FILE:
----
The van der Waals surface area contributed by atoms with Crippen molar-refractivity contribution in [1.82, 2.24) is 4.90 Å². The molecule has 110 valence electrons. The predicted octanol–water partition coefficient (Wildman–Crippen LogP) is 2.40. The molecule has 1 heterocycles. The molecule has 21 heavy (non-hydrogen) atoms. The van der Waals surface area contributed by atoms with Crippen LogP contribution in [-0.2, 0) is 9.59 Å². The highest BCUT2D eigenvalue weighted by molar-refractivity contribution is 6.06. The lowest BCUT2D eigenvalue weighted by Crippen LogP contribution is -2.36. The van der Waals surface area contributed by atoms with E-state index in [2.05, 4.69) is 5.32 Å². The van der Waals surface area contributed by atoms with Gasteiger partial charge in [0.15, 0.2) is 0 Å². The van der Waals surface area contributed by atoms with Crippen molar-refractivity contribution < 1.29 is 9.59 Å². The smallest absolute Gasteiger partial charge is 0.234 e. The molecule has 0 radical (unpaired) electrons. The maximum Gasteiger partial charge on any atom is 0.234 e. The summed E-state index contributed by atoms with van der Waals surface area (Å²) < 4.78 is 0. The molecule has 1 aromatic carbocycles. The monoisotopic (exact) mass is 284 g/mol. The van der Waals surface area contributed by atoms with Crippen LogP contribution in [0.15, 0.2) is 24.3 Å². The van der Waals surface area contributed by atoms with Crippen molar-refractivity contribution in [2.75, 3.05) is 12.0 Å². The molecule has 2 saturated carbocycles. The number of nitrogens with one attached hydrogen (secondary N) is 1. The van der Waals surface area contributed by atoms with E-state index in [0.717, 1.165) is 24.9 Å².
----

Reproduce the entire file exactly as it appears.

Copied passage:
The van der Waals surface area contributed by atoms with Crippen molar-refractivity contribution in [1.82, 2.24) is 4.90 Å². The molecule has 110 valence electrons. The predicted octanol–water partition coefficient (Wildman–Crippen LogP) is 2.40. The molecule has 1 heterocycles. The molecule has 21 heavy (non-hydrogen) atoms. The van der Waals surface area contributed by atoms with Crippen LogP contribution in [-0.2, 0) is 9.59 Å². The highest BCUT2D eigenvalue weighted by molar-refractivity contribution is 6.06. The lowest BCUT2D eigenvalue weighted by Crippen LogP contribution is -2.36. The van der Waals surface area contributed by atoms with E-state index in [2.05, 4.69) is 5.32 Å². The van der Waals surface area contributed by atoms with Gasteiger partial charge in [0.15, 0.2) is 0 Å². The van der Waals surface area contributed by atoms with Crippen molar-refractivity contribution < 1.29 is 9.59 Å². The smallest absolute Gasteiger partial charge is 0.234 e. The molecule has 0 radical (unpaired) electrons. The maximum Gasteiger partial charge on any atom is 0.234 e. The summed E-state index contributed by atoms with van der Waals surface area (Å²) < 4.78 is 0. The molecule has 1 aromatic carbocycles. The monoisotopic (exact) mass is 284 g/mol. The van der Waals surface area contributed by atoms with Crippen LogP contribution in [0.15, 0.2) is 24.3 Å². The van der Waals surface area contributed by atoms with Crippen molar-refractivity contribution in [2.75, 3.05) is 12.0 Å². The molecule has 2 saturated carbocycles. The number of nitrogens with one attached hydrogen (secondary N) is 1. The van der Waals surface area contributed by atoms with E-state index in [0.717, 1.165) is 24.9 Å².